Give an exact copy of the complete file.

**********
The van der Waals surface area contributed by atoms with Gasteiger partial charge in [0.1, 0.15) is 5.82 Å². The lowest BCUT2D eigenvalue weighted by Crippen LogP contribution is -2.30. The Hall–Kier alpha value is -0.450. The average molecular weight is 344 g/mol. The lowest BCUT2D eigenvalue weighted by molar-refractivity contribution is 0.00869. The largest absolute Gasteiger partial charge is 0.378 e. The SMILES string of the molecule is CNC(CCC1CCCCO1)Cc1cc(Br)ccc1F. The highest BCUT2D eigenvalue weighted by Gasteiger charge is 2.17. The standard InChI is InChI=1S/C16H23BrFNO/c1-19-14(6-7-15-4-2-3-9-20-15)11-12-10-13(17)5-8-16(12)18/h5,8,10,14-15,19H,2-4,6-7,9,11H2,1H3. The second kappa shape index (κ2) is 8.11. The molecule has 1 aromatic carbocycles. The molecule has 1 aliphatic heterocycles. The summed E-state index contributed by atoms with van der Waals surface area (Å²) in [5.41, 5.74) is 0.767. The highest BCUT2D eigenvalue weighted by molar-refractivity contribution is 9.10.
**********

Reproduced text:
The van der Waals surface area contributed by atoms with Gasteiger partial charge in [0.1, 0.15) is 5.82 Å². The lowest BCUT2D eigenvalue weighted by Crippen LogP contribution is -2.30. The Hall–Kier alpha value is -0.450. The average molecular weight is 344 g/mol. The lowest BCUT2D eigenvalue weighted by molar-refractivity contribution is 0.00869. The largest absolute Gasteiger partial charge is 0.378 e. The SMILES string of the molecule is CNC(CCC1CCCCO1)Cc1cc(Br)ccc1F. The highest BCUT2D eigenvalue weighted by Gasteiger charge is 2.17. The standard InChI is InChI=1S/C16H23BrFNO/c1-19-14(6-7-15-4-2-3-9-20-15)11-12-10-13(17)5-8-16(12)18/h5,8,10,14-15,19H,2-4,6-7,9,11H2,1H3. The second kappa shape index (κ2) is 8.11. The molecule has 1 aromatic carbocycles. The molecule has 1 aliphatic heterocycles. The summed E-state index contributed by atoms with van der Waals surface area (Å²) in [5.41, 5.74) is 0.767. The highest BCUT2D eigenvalue weighted by molar-refractivity contribution is 9.10.